Fish tacos and tsunami fries, Lolita's Mexican Food
Tsunami fries with carne asada, grilled shrimp, guacamole, sour cream, cheddar and cotija cheese, and two fish tacos with grilled basa fillet, cabbage, salsa Mexicana, and salsa blanca on soft corn tortilla, Lolita’s Mexican Food

Our most captivating restaurant experience of the trip was at Morning Glory, a popular brunch spot in Little Italy with an opulent, pink-washed interior and tons of fun details (like the champagne vending machine across from our table). I went with the cheesy khachapuri and the coconutty Irish coffee, and both hit the spot for high-end brunch fare.

Khachapuri and Irish coffee, Morning Glory
Khachapuri with mozzarella, feta, olive oil, egg, butter, and bacon, and Irish coffee with Irish whiskey, coffee, coconut butter, and vanilla cream, Morning Glory

The best bites of the meal, though, were the fluffy Japanese-style soufflé pancakes – sky-high, custardy cakes paired with syrup and not-too-sweet whipped cream. They were a unique kind of delicious, and I can see why they’re a best-seller.

Souffle pancakes, Morning Glory
Soufflé pancakes with butter, uncut pure maple syrup, and whipped cream, Morning Glory

We’d also heard great things about the exquisite creations at Extraordinary Desserts, and after a lot of gazing through the glass display case, we chose a slice of cake decked out with rose petals and pink and white chocolate shavings, hinting at the guava mousse, strawberries, and Kirsch-infused vanilla layers inside. A celebration-worthy slice, to be sure.

Shangri-La cake slice, Extraordinary Desserts
Slice of Shangri-La cake with white chocolate mousse, guava mousse, fresh strawberries, whipped cream, and Kirsch-infused vanilla cake, Extraordinary Desserts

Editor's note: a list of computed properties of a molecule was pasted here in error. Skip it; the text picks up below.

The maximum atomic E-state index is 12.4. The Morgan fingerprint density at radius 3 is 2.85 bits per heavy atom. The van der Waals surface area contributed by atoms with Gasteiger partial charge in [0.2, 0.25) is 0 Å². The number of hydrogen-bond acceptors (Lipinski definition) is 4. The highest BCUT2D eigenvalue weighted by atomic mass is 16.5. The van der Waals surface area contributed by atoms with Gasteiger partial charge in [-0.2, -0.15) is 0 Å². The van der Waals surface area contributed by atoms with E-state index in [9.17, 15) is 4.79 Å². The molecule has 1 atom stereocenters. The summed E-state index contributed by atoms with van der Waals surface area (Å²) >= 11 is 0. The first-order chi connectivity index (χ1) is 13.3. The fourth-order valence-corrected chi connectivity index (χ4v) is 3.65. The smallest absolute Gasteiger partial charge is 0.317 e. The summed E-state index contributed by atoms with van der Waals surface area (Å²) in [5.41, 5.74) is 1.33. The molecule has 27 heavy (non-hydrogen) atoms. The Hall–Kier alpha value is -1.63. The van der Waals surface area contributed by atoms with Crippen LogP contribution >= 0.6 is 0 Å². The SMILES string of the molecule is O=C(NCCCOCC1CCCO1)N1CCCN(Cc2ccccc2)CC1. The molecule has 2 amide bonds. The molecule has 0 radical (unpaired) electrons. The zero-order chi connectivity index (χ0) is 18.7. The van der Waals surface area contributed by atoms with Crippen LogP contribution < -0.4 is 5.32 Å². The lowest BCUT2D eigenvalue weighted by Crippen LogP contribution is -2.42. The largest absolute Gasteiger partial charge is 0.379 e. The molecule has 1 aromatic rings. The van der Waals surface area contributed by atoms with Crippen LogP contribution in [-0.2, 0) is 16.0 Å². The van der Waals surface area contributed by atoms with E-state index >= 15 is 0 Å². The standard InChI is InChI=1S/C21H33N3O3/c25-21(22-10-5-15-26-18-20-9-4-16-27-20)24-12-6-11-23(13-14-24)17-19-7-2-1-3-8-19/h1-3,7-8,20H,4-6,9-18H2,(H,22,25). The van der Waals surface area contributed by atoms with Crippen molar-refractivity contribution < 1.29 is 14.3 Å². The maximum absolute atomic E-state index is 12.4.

Chocolate gooey brownie and salted, malted cookie dough ice cream, Salt & Straw
Split scoop of chocolate gooey brownie ice cream and salted, malted cookie dough ice cream, Salt & Straw

We rounded out our dessert experience with ice cream from Salt & Straw, a scoop shop I’d visited in its original Portland location many years ago, but has since expanded to more West Coast cities. The salted, malted cookie dough flavor lived up to its name, pleasantly salty with a ribbon of rich malted fudge.

I was also very happy to stumble across charming Daniel’s Coffee, a tiny stand inside the colorful Spanish Village Art Center in Balboa Park near the zoo. My iced dirty chai was one of the best I’ve had.

Iced dirty chai, Daniel's Coffee
Iced dirty chai, Daniel’s Coffee in Spanish Village Art Center

One last gem came when we took the ferry over to Coronado Island. Clayton’s Coffee Shop was an endearing kitschy retro diner with bottomless “great diner coffee,” a massive menu, and a walk-up window slinging pie and milkshakes. My caprese-inspired avocado toast, while requiring a little construction, was a great mix of California flavors, and the side of creamed corn (that I amped up with some shakes of Tapatio hot sauce that seems to be ubiquitous in Southern California) was classic and comforting.

Avocado toast, creamed corn, and coffee, Clayton's Coffee Shop
Avocado toast with tomatoes, mozzarella, olive oil, and herbs, with homemade creamed corn and “bottomless cup of great diner coffee,” Clayton’s Coffee Shop

The details: Morning Glory, 550 W Date St.; Pier Cafe, 885 W Harbor Dr.;  Ironside Fish & Oyster, 1654 India St.; Lucy’s Taco Shop, 109 W C St., Suite D; Daniel’s Coffee, 1770 Village Place; Lolita’s Mexican Food, 202 Park Blvd.; Salt & Straw, 1670 India St.; Extraordinary Desserts, 1430 Union St.; C Level, 880 Harbor Island Dr.; all San Diego; Clayton’s Coffee Shop, 979 Orange Ave., Coronado.